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    Amazon’s $1.7 billion iRobot acquisition green-lighted by UK antitrust regulator

    The antitrust regulator of the United Kingdom has given the go-ahead to Amazon’s proposed billion dollars i robots takeover, concluding that the deal “would not raise competition concerns in the UK”

    Amazon first announced plans last August to buy robot vacuum maker iRobot for $1.7 billion, though the megabucks deal would always catch the eye of regulators. The European Commission (EC) will do that decide before July 6 whether to approve the deal (with or without remedies) or launch a full-scale investigation, while the US Federal Trade Commission (FTC) is also currently considering an official investigation into the deal.

    The FTC recently gave the green light to Amazon’s $3.9 billion acquisition of One Medical, though it is reportedly pushing to halt Microsoft’s planned $68.7 billion acquisition of Activision.

    In short, it’s hard to know if Amazon’s iRobot purchase will survive regulators elsewhere, but today’s news from the UK – which recently blocked the Microsoft/Activision deal (subject to appeal) – could be a harbinger of what’s to come elsewhere, given that regulators often work together and share notes in such scenarios. But nothing is certain here.

    “The merging parties will undoubtedly take comfort in the CMA approval, although they also know that the various regulatory authorities are not always fully aligned,” said Alex Haffner, competition partner at UK law firm Fladgate. in a statement issued to todaybusinessupdates.com.

    Modest market share

    Founded some three decades ago from the Massachusetts Institute of Technology (MIT), iRobot is best known for its Roomba-branded autonomous vacuum cleaners, though it has expanded into related products, including those that can mop floors. For Amazon, which was exploring deeper avenues into the smart home alongside its own home robotics efforts, it came as no great surprise that iRobot fell on its radar.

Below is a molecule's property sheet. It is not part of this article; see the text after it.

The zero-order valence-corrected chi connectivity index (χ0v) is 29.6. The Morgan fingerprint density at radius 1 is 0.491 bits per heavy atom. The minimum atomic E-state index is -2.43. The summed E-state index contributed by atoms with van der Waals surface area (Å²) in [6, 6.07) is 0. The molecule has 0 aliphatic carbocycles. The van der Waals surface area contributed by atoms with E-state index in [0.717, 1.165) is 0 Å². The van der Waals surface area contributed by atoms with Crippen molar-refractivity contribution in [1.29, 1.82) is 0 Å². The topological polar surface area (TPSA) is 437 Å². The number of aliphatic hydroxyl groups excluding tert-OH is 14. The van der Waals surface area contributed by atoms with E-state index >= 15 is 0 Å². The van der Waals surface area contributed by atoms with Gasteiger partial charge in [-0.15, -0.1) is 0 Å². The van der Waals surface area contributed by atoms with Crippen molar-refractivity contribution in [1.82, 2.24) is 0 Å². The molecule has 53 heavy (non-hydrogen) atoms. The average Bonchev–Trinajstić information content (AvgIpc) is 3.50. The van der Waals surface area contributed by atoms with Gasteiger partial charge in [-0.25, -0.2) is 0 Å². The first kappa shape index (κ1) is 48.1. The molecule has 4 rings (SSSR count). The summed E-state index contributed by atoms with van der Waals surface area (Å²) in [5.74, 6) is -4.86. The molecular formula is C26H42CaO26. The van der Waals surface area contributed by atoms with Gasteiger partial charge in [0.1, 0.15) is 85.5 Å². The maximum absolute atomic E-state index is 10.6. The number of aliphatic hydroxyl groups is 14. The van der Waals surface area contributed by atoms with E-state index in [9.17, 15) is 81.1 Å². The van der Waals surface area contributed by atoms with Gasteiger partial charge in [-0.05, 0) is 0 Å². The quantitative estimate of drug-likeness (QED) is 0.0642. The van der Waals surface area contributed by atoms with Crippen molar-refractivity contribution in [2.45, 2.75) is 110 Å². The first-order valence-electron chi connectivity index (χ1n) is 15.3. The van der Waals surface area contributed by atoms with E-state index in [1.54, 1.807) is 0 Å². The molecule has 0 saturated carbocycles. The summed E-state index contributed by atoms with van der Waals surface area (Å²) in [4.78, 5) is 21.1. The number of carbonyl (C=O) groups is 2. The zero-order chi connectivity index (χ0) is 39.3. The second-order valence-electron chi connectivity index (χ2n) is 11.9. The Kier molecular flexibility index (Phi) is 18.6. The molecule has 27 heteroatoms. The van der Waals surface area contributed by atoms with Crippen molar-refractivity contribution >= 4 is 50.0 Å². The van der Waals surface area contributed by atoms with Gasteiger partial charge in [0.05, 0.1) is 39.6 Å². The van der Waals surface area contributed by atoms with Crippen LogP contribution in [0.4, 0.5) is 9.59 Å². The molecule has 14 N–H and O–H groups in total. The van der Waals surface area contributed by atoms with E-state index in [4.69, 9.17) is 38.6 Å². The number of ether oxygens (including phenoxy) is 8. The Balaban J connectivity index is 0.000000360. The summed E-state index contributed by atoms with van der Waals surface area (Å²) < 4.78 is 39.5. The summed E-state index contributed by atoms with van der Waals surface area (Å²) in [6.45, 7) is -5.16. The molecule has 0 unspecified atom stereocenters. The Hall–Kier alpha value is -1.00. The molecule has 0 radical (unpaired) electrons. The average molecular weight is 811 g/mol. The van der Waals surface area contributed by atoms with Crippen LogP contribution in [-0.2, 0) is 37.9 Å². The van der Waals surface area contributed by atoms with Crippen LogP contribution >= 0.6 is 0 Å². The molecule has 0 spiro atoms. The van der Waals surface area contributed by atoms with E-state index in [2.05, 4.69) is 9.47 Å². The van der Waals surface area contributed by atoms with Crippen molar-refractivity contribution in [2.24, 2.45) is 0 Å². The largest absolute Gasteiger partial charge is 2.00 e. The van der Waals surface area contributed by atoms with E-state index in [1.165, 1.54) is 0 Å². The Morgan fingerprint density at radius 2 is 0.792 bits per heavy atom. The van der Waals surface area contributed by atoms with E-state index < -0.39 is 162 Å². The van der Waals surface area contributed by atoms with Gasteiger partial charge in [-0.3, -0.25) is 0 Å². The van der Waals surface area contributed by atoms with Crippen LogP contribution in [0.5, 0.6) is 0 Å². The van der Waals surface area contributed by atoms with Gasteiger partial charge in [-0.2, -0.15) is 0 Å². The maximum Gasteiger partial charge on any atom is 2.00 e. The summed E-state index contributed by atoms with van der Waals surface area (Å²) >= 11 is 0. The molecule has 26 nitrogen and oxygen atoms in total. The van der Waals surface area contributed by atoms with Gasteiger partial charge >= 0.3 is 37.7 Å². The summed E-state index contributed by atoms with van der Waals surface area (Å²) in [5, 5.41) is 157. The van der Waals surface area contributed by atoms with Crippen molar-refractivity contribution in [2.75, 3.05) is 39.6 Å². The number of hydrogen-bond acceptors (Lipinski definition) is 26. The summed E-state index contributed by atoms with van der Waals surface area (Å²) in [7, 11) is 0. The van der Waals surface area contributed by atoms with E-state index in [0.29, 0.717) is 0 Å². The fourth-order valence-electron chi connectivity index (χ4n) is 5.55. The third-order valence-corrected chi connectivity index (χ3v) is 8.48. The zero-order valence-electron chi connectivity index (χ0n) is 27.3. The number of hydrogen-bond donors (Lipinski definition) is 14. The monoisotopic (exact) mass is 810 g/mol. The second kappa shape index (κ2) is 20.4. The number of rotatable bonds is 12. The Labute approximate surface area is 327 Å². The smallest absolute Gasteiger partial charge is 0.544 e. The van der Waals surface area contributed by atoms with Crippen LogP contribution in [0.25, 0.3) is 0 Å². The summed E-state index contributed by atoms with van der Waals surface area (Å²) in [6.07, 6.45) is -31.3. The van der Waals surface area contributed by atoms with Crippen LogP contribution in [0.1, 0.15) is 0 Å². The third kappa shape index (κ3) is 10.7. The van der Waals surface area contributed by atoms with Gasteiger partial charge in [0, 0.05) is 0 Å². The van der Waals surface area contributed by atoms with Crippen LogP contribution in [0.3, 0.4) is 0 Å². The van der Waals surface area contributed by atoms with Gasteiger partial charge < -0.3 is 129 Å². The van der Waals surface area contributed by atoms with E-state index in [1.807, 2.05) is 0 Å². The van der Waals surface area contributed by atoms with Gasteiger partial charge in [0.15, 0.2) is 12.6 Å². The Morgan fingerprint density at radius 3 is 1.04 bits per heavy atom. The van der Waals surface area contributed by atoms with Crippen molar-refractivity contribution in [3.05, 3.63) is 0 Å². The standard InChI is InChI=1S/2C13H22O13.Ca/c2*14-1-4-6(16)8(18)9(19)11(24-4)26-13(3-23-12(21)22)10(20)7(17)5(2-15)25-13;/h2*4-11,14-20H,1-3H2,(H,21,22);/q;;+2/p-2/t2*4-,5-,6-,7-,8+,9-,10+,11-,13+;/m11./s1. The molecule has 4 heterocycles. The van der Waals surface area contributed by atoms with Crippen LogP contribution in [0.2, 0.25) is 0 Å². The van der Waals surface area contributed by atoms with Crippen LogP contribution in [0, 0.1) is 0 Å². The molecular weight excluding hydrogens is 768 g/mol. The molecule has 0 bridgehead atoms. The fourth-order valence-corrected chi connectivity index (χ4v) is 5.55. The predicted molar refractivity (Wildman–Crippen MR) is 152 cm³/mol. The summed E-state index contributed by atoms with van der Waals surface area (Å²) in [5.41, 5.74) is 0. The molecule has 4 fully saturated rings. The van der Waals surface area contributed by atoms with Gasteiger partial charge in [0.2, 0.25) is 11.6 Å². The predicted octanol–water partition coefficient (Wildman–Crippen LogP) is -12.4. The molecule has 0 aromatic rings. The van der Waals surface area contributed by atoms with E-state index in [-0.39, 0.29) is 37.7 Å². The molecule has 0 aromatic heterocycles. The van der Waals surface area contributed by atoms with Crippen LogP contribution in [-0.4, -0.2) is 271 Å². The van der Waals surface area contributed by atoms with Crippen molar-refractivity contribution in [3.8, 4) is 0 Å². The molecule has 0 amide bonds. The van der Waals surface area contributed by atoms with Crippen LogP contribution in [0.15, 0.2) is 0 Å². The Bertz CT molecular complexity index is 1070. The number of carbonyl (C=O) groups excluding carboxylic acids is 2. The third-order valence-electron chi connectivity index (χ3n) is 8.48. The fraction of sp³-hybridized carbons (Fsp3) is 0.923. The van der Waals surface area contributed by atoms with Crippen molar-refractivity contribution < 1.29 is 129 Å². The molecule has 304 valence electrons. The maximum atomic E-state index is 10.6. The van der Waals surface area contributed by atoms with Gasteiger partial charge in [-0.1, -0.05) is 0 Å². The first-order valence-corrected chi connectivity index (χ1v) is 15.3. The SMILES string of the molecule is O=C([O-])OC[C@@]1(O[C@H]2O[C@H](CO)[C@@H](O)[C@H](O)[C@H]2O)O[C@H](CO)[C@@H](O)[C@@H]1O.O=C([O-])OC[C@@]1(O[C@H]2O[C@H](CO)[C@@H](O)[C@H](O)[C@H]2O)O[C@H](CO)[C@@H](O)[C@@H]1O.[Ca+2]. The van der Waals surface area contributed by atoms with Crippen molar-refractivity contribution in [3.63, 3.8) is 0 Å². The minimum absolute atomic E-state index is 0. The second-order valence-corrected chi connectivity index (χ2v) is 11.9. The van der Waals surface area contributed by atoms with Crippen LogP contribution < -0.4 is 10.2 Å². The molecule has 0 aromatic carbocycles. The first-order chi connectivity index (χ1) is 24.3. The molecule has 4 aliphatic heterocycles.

The UK’s Competition and Markets Authority (CMA) first revealed it was looking into the deal in April, but has now determined Amazon’s purchase of iRobot does not harm competition in the UK. market position is “modest” and already has several rivals. But furthermore, concerns that Amazon could use its ubiquitous online marketplace to “disadvantaged” iRobot rivals by downgrading their presence were unfounded, as Amazon “would lack the incentive to do so” as the market for robotic vacuum cleaners in the UK is small.

    If nothing else, today’s UK decision could go a long way in addressing the criticisms the CMA has leveled in recent months at how it blocks merger and acquisition (M&A) activity, particularly involving US companies .

    “The approval decision is a helpful response to allegations, which have become particularly prominent in recent times in light of the Microsoft/Activision acquisition, that the CMA is anti-tech or unnecessarily stifling economic growth in the industry,” Haffner said. “In reality, however, the ‘foundations’ of this deal mean that the CMA’s assessment was much less controversial than in other technology-based cases, particularly given iRobot’s low market share.”

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